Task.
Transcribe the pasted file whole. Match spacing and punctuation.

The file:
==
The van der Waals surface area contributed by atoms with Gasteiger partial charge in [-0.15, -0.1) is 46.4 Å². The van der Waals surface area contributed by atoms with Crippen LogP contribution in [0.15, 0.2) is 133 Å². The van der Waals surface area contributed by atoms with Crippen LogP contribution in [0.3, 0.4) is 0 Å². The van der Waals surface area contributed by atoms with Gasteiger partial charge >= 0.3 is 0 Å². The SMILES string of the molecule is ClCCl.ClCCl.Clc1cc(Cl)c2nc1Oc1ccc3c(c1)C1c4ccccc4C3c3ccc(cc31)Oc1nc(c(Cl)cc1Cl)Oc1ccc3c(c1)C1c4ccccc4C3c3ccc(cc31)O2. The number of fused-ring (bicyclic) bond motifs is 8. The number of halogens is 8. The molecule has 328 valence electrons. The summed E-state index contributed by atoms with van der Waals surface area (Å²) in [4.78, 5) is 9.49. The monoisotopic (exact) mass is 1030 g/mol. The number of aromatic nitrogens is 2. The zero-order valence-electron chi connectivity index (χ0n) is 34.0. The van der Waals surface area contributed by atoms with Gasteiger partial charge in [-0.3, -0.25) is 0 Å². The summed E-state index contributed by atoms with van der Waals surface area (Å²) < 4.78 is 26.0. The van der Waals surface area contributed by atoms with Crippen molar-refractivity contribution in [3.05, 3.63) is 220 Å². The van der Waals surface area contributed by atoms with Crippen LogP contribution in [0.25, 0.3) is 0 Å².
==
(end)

The van der Waals surface area contributed by atoms with Gasteiger partial charge in [-0.15, -0.1) is 46.4 Å². The van der Waals surface area contributed by atoms with Crippen LogP contribution in [0.15, 0.2) is 133 Å². The van der Waals surface area contributed by atoms with Crippen LogP contribution in [0.3, 0.4) is 0 Å². The van der Waals surface area contributed by atoms with Gasteiger partial charge >= 0.3 is 0 Å². The SMILES string of the molecule is ClCCl.ClCCl.Clc1cc(Cl)c2nc1Oc1ccc3c(c1)C1c4ccccc4C3c3ccc(cc31)Oc1nc(c(Cl)cc1Cl)Oc1ccc3c(c1)C1c4ccccc4C3c3ccc(cc31)O2. The number of fused-ring (bicyclic) bond motifs is 8. The number of halogens is 8. The molecule has 328 valence electrons. The summed E-state index contributed by atoms with van der Waals surface area (Å²) in [4.78, 5) is 9.49. The monoisotopic (exact) mass is 1030 g/mol. The number of aromatic nitrogens is 2. The zero-order valence-electron chi connectivity index (χ0n) is 34.0. The van der Waals surface area contributed by atoms with Gasteiger partial charge in [-0.3, -0.25) is 0 Å². The summed E-state index contributed by atoms with van der Waals surface area (Å²) < 4.78 is 26.0. The van der Waals surface area contributed by atoms with Crippen molar-refractivity contribution in [3.05, 3.63) is 220 Å². The van der Waals surface area contributed by atoms with Crippen LogP contribution in [0.25, 0.3) is 0 Å².